There’s almost no one who has the emotional language of rhythmic electronic music down better than the one and only DJ Koze. On ‘Knock Knock’, we’re treated to a masterpiece full of stylistic left turns and unexpected guest appearances. He’s rewriting his own musical language, a new guide for the journeymen of the world’s dance floors. This is where Koze turns himself inside out, a face reveal of the highest resolution. He teaches us exactly what it means to be “Koze.” Maybe I was unclear: this is the album he was born to make.
On his new album, Koze explores a more psychedelic, layered sound palette, with each song sounding even richer than his last album, Amygdala. Knock Knock is like taking a bite of a handcrafted dark chocolate bar–equally bitter and sweet at the same time, a perfect blend of rawness and craft.
The influence of hip-hop pokes through on the album more clearly than in the past, manifesting itself most obviously in a track featuring Speech from the underground rap group Arrested Development. Speech makes a smooth appearance on early standout “Colors of Autumn.” Later on towards the end, “Jesus” may or may not sample the beat from Nelly Furtado and Timbaland’s pop smash “Say It Right,” and the inclusion of the similar drum loop adds a fascinating layer to beholding Koze’s wild arsenal of musical references. “Baby (How Much I LFO You)” and “Lord Knows” are masterful J Dilla impressions put through a kaleidoscope, swirling and grooving like a snake with legs.
Indie folk crooner José González even makes an appearance on the twee, charming “Music On My Teeth.” It’s such an innocent, naïve bit of songwriting, convincingly earnest and soft, like a breeze on the ocean. Sophia Kennedy sounds right at home, a voice that could be right from a soul single on album cut “This Is My Rock.” Her appearance is so imperceptible that someone could easily mistake her for part of the sample itself.
"Knock Knock is like taking a bite of a handcrafted dark chocolate bar–equally bitter and sweet at the same time, a perfect blend of rawness and craft."
“Pick Up” is the obvious banger here, a track literally impossible to overplay. The way the song opens up about 50 seconds in is nothing short of a club-fueled revelation. I had the privilege to experience this track at a cookout recently, and by the third minute or so, burgers weren’t the only things that were cooking. Sharing a sample with Midland’s “Final Credits,” it’s a floor-filler for the ages and a song I never want to end.
Róisín Murphy has a couple of deeply rhythmic tracks, “Illumination” being the most piercing, a sizzling frying pan of bouncing drum samples. On the other hand, “Scratch That” feels like a menacing bit of New-York-flavoured beat work. Her presence isn’t as strong as some of the other guests, sounding a bit too deconstructed, but they fit right in where they’re sequenced at on the record, a sort of stylistic palette cleanser.
Despite all of the fun contained on ‘Knock Knock’, there’s an emotional core to it–a youthful magic–looking to the future in the hope that each moment the sun is shining will bring happiness to the world around us. On “Planet Hase,” Mano Le Tough sings with a melancholic lilt over the groovy instrumentation, “circling the sun/better keep movin’/until your race is run.” It sounds like the eager cousin to Portable’s soul-baring “Surrender.” On Kurt Wagner’s unexpected appearance (dude’s a country singer from Nashville!) he sings about fear and the future, with a phosphorescent, moaning saxophone crying out into the night.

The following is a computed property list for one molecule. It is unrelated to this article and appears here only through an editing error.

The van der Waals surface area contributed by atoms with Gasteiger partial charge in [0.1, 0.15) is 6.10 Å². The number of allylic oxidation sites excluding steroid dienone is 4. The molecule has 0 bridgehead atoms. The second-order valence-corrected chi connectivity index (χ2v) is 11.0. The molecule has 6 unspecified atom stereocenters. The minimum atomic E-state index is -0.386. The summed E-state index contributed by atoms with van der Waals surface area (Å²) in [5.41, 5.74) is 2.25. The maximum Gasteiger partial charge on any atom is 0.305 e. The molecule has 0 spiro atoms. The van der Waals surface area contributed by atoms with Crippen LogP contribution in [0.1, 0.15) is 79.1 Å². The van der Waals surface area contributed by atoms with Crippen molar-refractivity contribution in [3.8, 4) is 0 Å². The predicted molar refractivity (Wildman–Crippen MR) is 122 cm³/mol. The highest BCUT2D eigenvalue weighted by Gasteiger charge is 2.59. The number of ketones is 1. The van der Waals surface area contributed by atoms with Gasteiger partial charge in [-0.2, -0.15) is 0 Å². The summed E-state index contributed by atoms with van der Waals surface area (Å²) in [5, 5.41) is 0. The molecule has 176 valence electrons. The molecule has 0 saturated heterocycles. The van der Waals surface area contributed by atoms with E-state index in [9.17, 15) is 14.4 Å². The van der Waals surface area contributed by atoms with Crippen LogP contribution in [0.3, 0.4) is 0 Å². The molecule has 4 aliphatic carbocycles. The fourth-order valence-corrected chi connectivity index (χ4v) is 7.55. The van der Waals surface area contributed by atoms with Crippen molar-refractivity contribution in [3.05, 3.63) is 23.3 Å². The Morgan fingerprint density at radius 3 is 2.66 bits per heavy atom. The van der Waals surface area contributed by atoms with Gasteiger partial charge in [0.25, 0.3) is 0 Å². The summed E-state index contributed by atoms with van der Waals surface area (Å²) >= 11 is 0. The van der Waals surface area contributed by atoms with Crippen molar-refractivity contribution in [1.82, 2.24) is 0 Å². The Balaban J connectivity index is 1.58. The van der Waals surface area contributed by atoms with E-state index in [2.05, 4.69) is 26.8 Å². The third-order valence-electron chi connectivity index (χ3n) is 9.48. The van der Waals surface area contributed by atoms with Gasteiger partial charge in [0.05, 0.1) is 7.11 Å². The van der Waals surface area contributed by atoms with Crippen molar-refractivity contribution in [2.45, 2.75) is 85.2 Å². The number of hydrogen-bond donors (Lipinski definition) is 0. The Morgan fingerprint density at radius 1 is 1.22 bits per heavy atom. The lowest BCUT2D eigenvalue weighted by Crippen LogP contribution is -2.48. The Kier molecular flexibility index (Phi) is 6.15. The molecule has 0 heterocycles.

The emotions don’t stop there by any means: euphoria is the move on the penultimate “Seeing Aliens”. It’s a magic carpet ride to the Jovian moons, a melodic climax so massive that it couldn’t be titled anything else. “Drone Me Up, Flashy” ends the album with a steady, star-focused heartbeat, flinging us into the infinite night beyond, content to be alive for another day on Spaceship Earth.
‘Knock Knock’ is a kaleidoscope of influence, sampling, and guest appearances. It’s a masterpiece without needing to try (or sound like it’s trying), and that’s arguably Koze’s biggest strength. This could go on to be the record that gets Koze mainstream notice, and I hope he has a smash hit on his hands. If anyone deserves it for over a decade of amazing dance music you can have feelings to, it’s this guy. By the end of the album, the Gladys Knight sample on “Pick Up” comes into sharper relief: “neither one of us/wants to be the first to say goodbye.” I feel lucky to be born in time for Knock Knock.
Knock Knock is available in LP, CD, digital formats plus a limited edition box set, which are all out now, order a vinyl copy on Pampa Records.
1. Club der Ewigkeiten
3. Moving in a liquid (feat. Eddie Fummler)
4. Colors of autumn (feat. Speech of the band Arrested Development)
5. Music on my teeth (feat. José González)
6. This is my rock (feat. Sophia Kennedy)
7. Illumination (feat. Róisín Murphy)
8. Pick up
9. Planet Hase (feat. Mano le tough)
10. Scratch that (feat. Róisín Murphy)
11. Muddy Funster (feat. Kurt Wagner)
12. Baby (how much i LFO you)
14. Lord knows
15. Seeing Aliens
16. Drone me up, Flashy (feat. Sophia Kennedy)